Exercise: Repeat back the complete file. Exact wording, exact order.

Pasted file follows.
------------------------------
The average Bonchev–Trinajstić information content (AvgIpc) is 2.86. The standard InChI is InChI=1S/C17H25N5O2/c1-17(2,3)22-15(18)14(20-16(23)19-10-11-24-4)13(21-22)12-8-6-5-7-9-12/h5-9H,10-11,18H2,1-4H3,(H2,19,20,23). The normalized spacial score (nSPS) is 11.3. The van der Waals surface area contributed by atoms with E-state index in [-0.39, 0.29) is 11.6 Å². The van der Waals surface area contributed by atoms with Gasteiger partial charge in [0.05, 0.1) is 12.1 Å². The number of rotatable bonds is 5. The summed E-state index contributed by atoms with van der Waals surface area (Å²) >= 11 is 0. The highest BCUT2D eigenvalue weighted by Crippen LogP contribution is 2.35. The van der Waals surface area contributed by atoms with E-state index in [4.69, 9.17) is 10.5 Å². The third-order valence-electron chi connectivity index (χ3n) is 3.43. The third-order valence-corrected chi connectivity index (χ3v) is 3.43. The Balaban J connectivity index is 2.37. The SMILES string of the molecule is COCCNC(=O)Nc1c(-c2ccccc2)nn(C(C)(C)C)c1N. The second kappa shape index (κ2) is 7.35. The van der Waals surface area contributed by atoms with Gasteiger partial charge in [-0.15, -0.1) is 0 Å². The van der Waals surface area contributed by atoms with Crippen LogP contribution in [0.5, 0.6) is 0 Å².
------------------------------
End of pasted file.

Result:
The average Bonchev–Trinajstić information content (AvgIpc) is 2.86. The standard InChI is InChI=1S/C17H25N5O2/c1-17(2,3)22-15(18)14(20-16(23)19-10-11-24-4)13(21-22)12-8-6-5-7-9-12/h5-9H,10-11,18H2,1-4H3,(H2,19,20,23). The normalized spacial score (nSPS) is 11.3. The van der Waals surface area contributed by atoms with E-state index in [-0.39, 0.29) is 11.6 Å². The van der Waals surface area contributed by atoms with Gasteiger partial charge in [0.05, 0.1) is 12.1 Å². The number of rotatable bonds is 5. The summed E-state index contributed by atoms with van der Waals surface area (Å²) >= 11 is 0. The highest BCUT2D eigenvalue weighted by Crippen LogP contribution is 2.35. The van der Waals surface area contributed by atoms with E-state index in [4.69, 9.17) is 10.5 Å². The third-order valence-electron chi connectivity index (χ3n) is 3.43. The third-order valence-corrected chi connectivity index (χ3v) is 3.43. The Balaban J connectivity index is 2.37. The SMILES string of the molecule is COCCNC(=O)Nc1c(-c2ccccc2)nn(C(C)(C)C)c1N. The second kappa shape index (κ2) is 7.35. The van der Waals surface area contributed by atoms with Gasteiger partial charge in [-0.15, -0.1) is 0 Å². The van der Waals surface area contributed by atoms with Crippen LogP contribution in [0.5, 0.6) is 0 Å².